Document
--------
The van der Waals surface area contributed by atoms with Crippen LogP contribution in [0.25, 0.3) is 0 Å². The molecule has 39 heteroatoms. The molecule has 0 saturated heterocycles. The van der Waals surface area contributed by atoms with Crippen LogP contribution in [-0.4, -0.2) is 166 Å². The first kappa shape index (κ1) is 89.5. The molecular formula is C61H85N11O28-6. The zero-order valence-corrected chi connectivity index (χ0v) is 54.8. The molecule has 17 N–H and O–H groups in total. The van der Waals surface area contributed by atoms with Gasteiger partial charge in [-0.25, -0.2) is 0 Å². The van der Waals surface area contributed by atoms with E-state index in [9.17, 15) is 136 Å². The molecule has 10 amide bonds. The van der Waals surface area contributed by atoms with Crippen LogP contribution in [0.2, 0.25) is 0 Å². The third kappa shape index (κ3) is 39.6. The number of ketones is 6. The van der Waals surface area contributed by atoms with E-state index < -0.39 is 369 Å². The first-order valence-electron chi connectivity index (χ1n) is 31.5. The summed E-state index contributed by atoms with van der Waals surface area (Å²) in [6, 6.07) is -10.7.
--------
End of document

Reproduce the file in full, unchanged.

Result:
The van der Waals surface area contributed by atoms with Crippen LogP contribution in [0.25, 0.3) is 0 Å². The molecule has 39 heteroatoms. The molecule has 0 saturated heterocycles. The van der Waals surface area contributed by atoms with Crippen LogP contribution in [-0.4, -0.2) is 166 Å². The first kappa shape index (κ1) is 89.5. The molecular formula is C61H85N11O28-6. The zero-order valence-corrected chi connectivity index (χ0v) is 54.8. The molecule has 17 N–H and O–H groups in total. The van der Waals surface area contributed by atoms with Gasteiger partial charge in [-0.25, -0.2) is 0 Å². The van der Waals surface area contributed by atoms with E-state index in [9.17, 15) is 136 Å². The molecule has 10 amide bonds. The van der Waals surface area contributed by atoms with Crippen LogP contribution in [0.2, 0.25) is 0 Å². The third kappa shape index (κ3) is 39.6. The number of ketones is 6. The van der Waals surface area contributed by atoms with E-state index < -0.39 is 369 Å². The first-order valence-electron chi connectivity index (χ1n) is 31.5. The summed E-state index contributed by atoms with van der Waals surface area (Å²) in [6, 6.07) is -10.7.